The new Safer Baby initiative uses the latest research to provide pregnant women with information about how to reduce their risk of stillbirth.
Stillbirth is a tragedy for parents and families and a major unaddressed public health problem. It has enormous impacts on parents and their wider family and friends, as well as on health care providers. The information below aims to help women understand the risk factors in five key areas where it is known that stillbirth can be prevented.
There are ways to reduce your risk of stillbirth and have a safer pregnancy, based on the latest research and clinical best practice.
Smoking is one of the main causes of stillbirth. Quitting at any time during your pregnancy reduces the risk of harm to your baby. However, quitting as early as you can means a better start in life for your baby. Free help with quitting is available.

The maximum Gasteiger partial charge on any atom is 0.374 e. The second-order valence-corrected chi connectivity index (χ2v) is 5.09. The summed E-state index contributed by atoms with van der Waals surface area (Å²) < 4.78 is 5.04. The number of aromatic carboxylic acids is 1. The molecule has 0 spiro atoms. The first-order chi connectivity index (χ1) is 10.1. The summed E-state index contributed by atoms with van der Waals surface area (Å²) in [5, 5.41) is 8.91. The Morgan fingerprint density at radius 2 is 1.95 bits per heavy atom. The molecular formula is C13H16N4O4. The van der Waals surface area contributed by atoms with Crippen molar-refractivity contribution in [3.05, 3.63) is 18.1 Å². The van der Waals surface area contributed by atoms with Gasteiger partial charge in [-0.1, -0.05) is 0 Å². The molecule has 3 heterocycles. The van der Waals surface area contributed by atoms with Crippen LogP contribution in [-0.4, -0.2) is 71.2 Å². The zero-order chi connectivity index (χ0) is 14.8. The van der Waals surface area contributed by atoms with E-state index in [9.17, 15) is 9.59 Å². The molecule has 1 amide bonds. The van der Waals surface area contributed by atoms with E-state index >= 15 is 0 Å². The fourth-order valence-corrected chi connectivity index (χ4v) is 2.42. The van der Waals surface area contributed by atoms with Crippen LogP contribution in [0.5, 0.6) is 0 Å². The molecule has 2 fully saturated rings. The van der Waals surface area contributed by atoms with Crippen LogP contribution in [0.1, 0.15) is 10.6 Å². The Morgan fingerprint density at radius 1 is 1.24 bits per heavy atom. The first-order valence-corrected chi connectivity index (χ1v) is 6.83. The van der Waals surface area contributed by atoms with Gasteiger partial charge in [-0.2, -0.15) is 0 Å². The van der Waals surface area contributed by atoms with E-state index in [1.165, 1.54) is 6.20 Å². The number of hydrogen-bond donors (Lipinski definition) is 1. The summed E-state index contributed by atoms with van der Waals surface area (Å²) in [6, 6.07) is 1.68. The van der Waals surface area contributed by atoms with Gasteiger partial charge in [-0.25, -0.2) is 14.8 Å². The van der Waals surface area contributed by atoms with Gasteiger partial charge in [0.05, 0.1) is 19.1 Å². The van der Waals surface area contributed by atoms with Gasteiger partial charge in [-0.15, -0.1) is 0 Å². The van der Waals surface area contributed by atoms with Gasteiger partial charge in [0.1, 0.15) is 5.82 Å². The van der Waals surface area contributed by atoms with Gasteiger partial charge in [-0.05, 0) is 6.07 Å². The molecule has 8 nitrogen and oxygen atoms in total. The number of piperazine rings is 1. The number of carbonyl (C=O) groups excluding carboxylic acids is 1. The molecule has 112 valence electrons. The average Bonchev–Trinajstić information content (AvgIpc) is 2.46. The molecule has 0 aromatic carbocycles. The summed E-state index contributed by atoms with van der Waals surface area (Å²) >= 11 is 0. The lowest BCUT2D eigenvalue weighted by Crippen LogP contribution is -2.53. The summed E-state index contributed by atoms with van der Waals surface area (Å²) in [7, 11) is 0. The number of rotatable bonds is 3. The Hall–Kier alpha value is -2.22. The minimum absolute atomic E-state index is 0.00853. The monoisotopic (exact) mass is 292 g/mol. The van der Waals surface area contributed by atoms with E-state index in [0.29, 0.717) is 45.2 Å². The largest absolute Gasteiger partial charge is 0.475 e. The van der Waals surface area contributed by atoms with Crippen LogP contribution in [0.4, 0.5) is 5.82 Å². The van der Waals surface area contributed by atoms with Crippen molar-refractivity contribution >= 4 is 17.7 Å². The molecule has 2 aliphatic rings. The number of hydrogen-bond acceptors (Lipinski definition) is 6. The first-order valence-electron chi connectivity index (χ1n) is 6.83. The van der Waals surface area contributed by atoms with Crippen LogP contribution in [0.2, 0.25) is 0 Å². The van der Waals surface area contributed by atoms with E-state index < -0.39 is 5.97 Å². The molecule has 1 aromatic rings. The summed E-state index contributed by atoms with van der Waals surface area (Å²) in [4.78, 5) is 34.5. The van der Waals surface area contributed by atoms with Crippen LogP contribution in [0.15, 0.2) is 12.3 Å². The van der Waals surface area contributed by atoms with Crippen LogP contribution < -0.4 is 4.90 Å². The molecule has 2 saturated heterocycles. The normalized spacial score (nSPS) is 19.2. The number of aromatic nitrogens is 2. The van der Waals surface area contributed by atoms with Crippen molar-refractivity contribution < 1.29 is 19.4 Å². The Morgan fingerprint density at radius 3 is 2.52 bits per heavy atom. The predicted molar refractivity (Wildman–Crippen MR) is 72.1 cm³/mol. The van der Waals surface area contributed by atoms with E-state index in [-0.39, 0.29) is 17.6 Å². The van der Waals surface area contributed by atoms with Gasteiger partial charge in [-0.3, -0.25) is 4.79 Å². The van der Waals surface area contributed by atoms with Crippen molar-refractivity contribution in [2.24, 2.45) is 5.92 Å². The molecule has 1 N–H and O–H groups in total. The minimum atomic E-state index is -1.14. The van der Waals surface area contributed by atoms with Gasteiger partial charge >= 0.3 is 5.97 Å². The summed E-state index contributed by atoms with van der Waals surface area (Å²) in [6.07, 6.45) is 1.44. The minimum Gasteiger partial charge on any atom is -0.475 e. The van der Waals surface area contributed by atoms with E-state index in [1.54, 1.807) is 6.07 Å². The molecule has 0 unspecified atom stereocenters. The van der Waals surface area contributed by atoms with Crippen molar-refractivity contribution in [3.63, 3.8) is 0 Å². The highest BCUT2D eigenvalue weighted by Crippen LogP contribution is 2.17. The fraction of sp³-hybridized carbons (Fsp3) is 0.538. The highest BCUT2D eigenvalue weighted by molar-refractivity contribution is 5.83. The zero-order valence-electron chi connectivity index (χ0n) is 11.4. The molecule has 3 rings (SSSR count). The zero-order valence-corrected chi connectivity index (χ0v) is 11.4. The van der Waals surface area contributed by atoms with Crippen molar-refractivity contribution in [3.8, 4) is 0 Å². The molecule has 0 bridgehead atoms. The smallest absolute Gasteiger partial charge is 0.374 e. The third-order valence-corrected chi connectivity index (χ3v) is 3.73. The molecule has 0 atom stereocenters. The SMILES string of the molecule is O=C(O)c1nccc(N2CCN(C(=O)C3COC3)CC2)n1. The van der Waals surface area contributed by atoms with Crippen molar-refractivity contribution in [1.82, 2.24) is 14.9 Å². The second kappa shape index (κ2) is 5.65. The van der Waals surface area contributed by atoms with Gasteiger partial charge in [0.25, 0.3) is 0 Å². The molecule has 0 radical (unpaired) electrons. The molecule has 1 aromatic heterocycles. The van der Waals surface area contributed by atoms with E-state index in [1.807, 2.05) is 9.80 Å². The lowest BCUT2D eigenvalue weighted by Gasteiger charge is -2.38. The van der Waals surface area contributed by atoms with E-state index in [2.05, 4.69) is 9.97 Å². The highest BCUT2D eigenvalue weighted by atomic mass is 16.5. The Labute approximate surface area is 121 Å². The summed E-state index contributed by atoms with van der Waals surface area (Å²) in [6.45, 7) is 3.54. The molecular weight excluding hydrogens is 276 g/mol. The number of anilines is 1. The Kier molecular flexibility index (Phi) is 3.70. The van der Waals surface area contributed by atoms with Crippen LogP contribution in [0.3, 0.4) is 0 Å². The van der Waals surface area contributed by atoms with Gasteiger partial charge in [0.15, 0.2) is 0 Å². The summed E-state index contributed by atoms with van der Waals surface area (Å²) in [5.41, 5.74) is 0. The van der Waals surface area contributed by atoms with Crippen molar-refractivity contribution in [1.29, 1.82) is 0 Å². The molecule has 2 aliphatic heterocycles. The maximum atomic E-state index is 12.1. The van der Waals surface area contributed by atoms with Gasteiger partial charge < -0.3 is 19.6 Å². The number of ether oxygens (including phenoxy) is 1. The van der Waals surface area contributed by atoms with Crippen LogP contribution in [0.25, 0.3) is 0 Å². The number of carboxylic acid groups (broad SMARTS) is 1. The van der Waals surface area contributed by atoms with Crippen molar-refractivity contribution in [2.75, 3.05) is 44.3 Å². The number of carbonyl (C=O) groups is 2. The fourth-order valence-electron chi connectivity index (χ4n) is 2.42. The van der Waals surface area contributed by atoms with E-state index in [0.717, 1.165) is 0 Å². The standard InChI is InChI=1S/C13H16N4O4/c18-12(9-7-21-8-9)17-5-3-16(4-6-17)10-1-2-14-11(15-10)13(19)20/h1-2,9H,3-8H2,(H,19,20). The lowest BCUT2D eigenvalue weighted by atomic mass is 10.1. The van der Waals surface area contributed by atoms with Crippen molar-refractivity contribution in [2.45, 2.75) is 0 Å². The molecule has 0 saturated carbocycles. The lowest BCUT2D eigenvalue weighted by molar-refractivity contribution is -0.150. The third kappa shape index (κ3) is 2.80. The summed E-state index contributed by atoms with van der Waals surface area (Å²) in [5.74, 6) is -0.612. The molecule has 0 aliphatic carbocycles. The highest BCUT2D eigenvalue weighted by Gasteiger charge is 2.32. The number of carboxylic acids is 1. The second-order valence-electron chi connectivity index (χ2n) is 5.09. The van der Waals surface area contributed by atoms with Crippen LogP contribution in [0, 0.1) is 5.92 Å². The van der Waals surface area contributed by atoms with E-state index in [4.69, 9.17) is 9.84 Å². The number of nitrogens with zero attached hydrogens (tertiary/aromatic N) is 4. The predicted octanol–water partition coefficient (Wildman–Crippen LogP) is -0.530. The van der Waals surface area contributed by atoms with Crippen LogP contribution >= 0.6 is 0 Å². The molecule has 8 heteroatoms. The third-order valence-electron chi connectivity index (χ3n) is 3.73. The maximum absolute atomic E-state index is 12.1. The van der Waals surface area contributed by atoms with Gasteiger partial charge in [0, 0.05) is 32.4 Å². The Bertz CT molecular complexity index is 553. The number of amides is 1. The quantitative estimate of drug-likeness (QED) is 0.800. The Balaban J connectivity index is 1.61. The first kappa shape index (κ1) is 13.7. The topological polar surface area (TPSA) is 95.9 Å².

Your baby’s growth will be regularly measured during pregnancy to check they are growing at a healthy rate. If your baby shows signs of not growing well enough, your maternity health care professional will monitor the growth of your baby closely and discuss with you how to manage this.
Going-to-sleep on your side from 28 weeks of pregnancy can reduce your risk of stillbirth, compared with going-to-sleep on your back. Either left or right side is equally safe.
We understand the COVID-19 pandemic is worrying for pregnant women and their families. From the limited evidence to date, it seems that pregnant women do not appear to be more severely affected by COVID-19 than the general population. The risk of Coronavirus to your baby appears very small.
All pregnant women and their families should follow the latest government advice. This includes regular hand washing, good hygiene and social distancing. If you have concerns, contact your healthcare professional.
Download the latest fact sheet for pregnant women and their families on COVID-19 below.
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